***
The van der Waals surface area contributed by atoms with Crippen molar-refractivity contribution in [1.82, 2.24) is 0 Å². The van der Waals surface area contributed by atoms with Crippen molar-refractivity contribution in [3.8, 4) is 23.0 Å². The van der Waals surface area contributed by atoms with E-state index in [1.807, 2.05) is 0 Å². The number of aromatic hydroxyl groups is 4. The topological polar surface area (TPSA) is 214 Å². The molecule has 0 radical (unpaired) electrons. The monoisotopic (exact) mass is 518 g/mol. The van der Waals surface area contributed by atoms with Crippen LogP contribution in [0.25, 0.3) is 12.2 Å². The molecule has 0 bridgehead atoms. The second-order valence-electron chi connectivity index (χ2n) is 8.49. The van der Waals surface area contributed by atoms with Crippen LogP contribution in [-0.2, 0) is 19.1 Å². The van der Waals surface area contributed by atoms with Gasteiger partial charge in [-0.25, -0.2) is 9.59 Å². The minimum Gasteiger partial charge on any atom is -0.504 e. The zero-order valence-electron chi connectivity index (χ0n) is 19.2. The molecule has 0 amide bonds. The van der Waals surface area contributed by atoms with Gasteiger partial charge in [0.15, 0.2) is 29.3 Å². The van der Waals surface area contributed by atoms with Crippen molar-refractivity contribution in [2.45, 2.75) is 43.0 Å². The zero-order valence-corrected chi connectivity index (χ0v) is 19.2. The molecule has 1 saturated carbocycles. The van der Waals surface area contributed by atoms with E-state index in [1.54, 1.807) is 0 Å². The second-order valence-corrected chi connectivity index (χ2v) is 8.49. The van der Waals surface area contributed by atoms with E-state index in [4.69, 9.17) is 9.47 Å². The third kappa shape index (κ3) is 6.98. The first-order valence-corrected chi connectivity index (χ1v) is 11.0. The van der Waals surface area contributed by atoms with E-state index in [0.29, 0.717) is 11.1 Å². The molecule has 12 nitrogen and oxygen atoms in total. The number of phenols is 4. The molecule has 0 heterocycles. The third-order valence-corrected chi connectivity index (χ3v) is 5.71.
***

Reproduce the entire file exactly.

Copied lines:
The van der Waals surface area contributed by atoms with Crippen molar-refractivity contribution in [1.82, 2.24) is 0 Å². The van der Waals surface area contributed by atoms with Crippen molar-refractivity contribution in [3.8, 4) is 23.0 Å². The van der Waals surface area contributed by atoms with E-state index in [1.807, 2.05) is 0 Å². The number of aromatic hydroxyl groups is 4. The topological polar surface area (TPSA) is 214 Å². The molecule has 0 radical (unpaired) electrons. The monoisotopic (exact) mass is 518 g/mol. The van der Waals surface area contributed by atoms with Crippen LogP contribution in [0.25, 0.3) is 12.2 Å². The molecule has 0 bridgehead atoms. The second-order valence-electron chi connectivity index (χ2n) is 8.49. The van der Waals surface area contributed by atoms with Crippen LogP contribution in [-0.2, 0) is 19.1 Å². The van der Waals surface area contributed by atoms with Gasteiger partial charge in [-0.25, -0.2) is 9.59 Å². The minimum Gasteiger partial charge on any atom is -0.504 e. The zero-order valence-electron chi connectivity index (χ0n) is 19.2. The molecule has 0 amide bonds. The van der Waals surface area contributed by atoms with Gasteiger partial charge in [0.15, 0.2) is 29.3 Å². The van der Waals surface area contributed by atoms with Crippen molar-refractivity contribution in [2.45, 2.75) is 43.0 Å². The zero-order valence-corrected chi connectivity index (χ0v) is 19.2. The molecule has 1 saturated carbocycles. The van der Waals surface area contributed by atoms with E-state index in [1.54, 1.807) is 0 Å². The second-order valence-corrected chi connectivity index (χ2v) is 8.49. The van der Waals surface area contributed by atoms with E-state index in [4.69, 9.17) is 9.47 Å². The third kappa shape index (κ3) is 6.98. The first-order valence-corrected chi connectivity index (χ1v) is 11.0. The van der Waals surface area contributed by atoms with E-state index in [0.29, 0.717) is 11.1 Å². The molecule has 12 nitrogen and oxygen atoms in total. The number of phenols is 4. The molecule has 0 heterocycles. The third-order valence-corrected chi connectivity index (χ3v) is 5.71.